Questionable Contracts

 Dr, Gary, Davis, Needinc, Clueless, Christianity, Christian, Contracts, Questionable, Compromised,             It was a lovely dinner at their favorite restaurant with appetizers, wine, a beautifully presented main course and a special dessert, prearranged with the chef by John. Following a lengthy explanation the nature of commitment proclaiming his deep love for her, and a declaration of intent-to-marry, Sam dropped to one knee, gazed into Susannah’s eyes, and said those four heart throbbing words— Will you marry me?

She, of course, said yes! They were engaged. Over the next few weeks they excitedly told family and friends about their intended path toward matrimony, choose invitations, booked a place for the wedding/reception, and groveled at their parents’ feet for the $50,000 to pay for it all. They had much to discuss. Do I hear $12,000?

One night after watching a movie together, John slipped in the idea of having a prenuptial agreement, to assure their commitment would always last. Susannah was less than enthusiastic.

To be sure, contracts are meant to protect both parties in case something goes wrong with their commitment to each other. In business, that’s wise. In marriage? It seems more like a guarantee of temporary bliss followed by eventual failure.

The sad thing is that too many contracts are designed with loop-holes that can be used to default on the commitment. We think— If things don’t go perfectly (read- the way I want them to), then I’ll just sneak out of this one. Be it in a marriage or a merger, if we don’t get everything we want— we end it.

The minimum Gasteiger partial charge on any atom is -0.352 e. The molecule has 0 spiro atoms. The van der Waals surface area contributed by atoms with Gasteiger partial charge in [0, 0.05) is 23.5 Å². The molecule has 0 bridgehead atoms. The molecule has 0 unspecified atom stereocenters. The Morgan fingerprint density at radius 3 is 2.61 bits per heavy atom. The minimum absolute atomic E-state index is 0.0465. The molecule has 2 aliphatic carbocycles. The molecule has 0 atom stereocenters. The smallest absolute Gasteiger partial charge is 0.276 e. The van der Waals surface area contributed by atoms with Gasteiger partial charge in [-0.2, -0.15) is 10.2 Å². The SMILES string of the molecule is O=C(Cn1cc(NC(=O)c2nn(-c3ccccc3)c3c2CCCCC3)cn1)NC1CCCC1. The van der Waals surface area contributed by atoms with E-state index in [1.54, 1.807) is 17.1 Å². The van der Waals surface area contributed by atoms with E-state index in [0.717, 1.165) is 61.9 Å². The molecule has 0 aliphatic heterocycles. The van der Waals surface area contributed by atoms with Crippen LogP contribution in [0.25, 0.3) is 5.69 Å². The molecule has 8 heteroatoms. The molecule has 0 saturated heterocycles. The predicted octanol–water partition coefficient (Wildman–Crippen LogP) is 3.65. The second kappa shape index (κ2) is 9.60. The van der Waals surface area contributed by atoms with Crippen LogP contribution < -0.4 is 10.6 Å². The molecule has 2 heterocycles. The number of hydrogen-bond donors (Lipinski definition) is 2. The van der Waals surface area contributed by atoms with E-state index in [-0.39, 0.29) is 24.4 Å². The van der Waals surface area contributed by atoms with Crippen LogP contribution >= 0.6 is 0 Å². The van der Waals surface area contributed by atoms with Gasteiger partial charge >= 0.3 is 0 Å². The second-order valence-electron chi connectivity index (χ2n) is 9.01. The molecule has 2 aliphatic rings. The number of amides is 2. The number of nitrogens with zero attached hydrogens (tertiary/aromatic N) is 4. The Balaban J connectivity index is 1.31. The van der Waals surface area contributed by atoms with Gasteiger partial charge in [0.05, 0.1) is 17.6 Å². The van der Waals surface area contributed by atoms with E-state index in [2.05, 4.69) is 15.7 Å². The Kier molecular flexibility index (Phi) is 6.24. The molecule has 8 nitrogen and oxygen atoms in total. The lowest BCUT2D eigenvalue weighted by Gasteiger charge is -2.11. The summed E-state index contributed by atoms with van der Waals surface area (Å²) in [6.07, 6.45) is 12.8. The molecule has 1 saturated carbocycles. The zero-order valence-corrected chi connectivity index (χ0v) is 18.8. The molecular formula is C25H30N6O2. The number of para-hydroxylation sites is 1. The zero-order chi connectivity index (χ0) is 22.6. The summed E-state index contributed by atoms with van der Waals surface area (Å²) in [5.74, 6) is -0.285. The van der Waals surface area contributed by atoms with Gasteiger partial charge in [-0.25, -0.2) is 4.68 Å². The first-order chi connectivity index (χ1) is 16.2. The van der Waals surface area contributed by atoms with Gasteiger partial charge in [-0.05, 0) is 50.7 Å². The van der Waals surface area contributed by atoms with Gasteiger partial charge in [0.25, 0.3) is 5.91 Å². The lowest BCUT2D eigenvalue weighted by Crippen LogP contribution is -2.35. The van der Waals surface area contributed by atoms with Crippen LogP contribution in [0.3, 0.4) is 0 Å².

There are many reasons these escape clauses are slipped into contracts. One of the main reasons is that, over centuries, people have come to learn that they cannot trust one another, in business or in marriage. “I have to protect my own self first.” If people were inherently good this would not be a problem of course; but history shows otherwise.

Thus do we compromise on our commitments. We find those loop-holes that we can slip through and so slip our way out of the spirit of the agreement, though not the letter of the contract. We renege on our commitments in relationships, in business, and in life in general; all to protect ourselves and then the other parties.

What would happen if we put the other person or company first? What if the contract or marriage vow assured blessing and safety for the other first? Could we possibly be hurt or betrayed? Of course. But we would also be on our way to changing this world.

Remaining honorable in commitments rules out subsequent confrontation later.  Win/Win is always the best option.

For what it’s worth,

Gary

Kosher Bacon

This is a strange world.

When Boneless Spiral Ham is marketed as Delicious for Chanukah something is seriously out of kilter. “What’s next?!? Kosher Bacon!?!” Some things just don’t work. They don’t go together.

They’re termed—Oxymoron’s. Amicable divorce, act naturally, authentic reproduction, and the like. Grammatically, they make no sense, except as a play on words or a jest. But in the world of flesh & blood, when things don’t go together there can be serious consequences. For example, making a commitment, while never intending to honor it; whether it be a diet plan, a marriage, an employment requirement, or a peace treaty, breaking commitments is a serious breach of trust.

Business practices are not always complimentary: some are so oppositional that even the business ethic is transgressed. It is the same for systems of government, philosophies of life, and personal value practices; unless there is a clear understanding and coherence to a singular set of standards there will be compromise, corruption, and constant confrontation from divergent perspectives.